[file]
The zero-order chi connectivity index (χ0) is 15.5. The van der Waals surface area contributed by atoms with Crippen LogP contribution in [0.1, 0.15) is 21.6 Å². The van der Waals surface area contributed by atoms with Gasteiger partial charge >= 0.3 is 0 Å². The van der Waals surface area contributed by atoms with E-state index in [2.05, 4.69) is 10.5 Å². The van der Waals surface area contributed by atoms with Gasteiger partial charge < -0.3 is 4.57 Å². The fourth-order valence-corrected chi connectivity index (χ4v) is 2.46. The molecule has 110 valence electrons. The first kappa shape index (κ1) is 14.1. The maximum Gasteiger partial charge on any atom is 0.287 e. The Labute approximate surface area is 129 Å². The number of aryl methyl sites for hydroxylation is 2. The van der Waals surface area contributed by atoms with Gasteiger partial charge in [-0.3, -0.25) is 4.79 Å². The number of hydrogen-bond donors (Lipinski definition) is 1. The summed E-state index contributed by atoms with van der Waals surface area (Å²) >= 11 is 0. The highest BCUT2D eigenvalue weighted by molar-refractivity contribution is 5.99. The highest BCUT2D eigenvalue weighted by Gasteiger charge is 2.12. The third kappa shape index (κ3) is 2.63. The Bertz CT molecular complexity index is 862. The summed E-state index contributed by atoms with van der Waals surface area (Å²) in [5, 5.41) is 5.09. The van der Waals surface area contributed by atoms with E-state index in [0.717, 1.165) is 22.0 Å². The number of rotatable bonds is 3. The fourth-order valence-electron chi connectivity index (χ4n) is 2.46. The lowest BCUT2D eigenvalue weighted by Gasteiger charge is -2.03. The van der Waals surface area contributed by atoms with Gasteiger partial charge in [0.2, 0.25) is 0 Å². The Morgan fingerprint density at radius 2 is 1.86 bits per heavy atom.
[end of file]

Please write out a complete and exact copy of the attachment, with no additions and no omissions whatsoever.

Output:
The zero-order chi connectivity index (χ0) is 15.5. The van der Waals surface area contributed by atoms with Crippen LogP contribution in [0.1, 0.15) is 21.6 Å². The van der Waals surface area contributed by atoms with Gasteiger partial charge >= 0.3 is 0 Å². The van der Waals surface area contributed by atoms with E-state index in [2.05, 4.69) is 10.5 Å². The van der Waals surface area contributed by atoms with Gasteiger partial charge < -0.3 is 4.57 Å². The fourth-order valence-corrected chi connectivity index (χ4v) is 2.46. The molecule has 110 valence electrons. The first kappa shape index (κ1) is 14.1. The maximum Gasteiger partial charge on any atom is 0.287 e. The Labute approximate surface area is 129 Å². The number of aryl methyl sites for hydroxylation is 2. The van der Waals surface area contributed by atoms with Gasteiger partial charge in [-0.3, -0.25) is 4.79 Å². The number of hydrogen-bond donors (Lipinski definition) is 1. The summed E-state index contributed by atoms with van der Waals surface area (Å²) >= 11 is 0. The highest BCUT2D eigenvalue weighted by molar-refractivity contribution is 5.99. The highest BCUT2D eigenvalue weighted by Gasteiger charge is 2.12. The third kappa shape index (κ3) is 2.63. The Bertz CT molecular complexity index is 862. The summed E-state index contributed by atoms with van der Waals surface area (Å²) in [5, 5.41) is 5.09. The van der Waals surface area contributed by atoms with E-state index in [0.717, 1.165) is 22.0 Å². The number of rotatable bonds is 3. The fourth-order valence-electron chi connectivity index (χ4n) is 2.46. The lowest BCUT2D eigenvalue weighted by Gasteiger charge is -2.03. The van der Waals surface area contributed by atoms with Gasteiger partial charge in [0.2, 0.25) is 0 Å². The Morgan fingerprint density at radius 2 is 1.86 bits per heavy atom.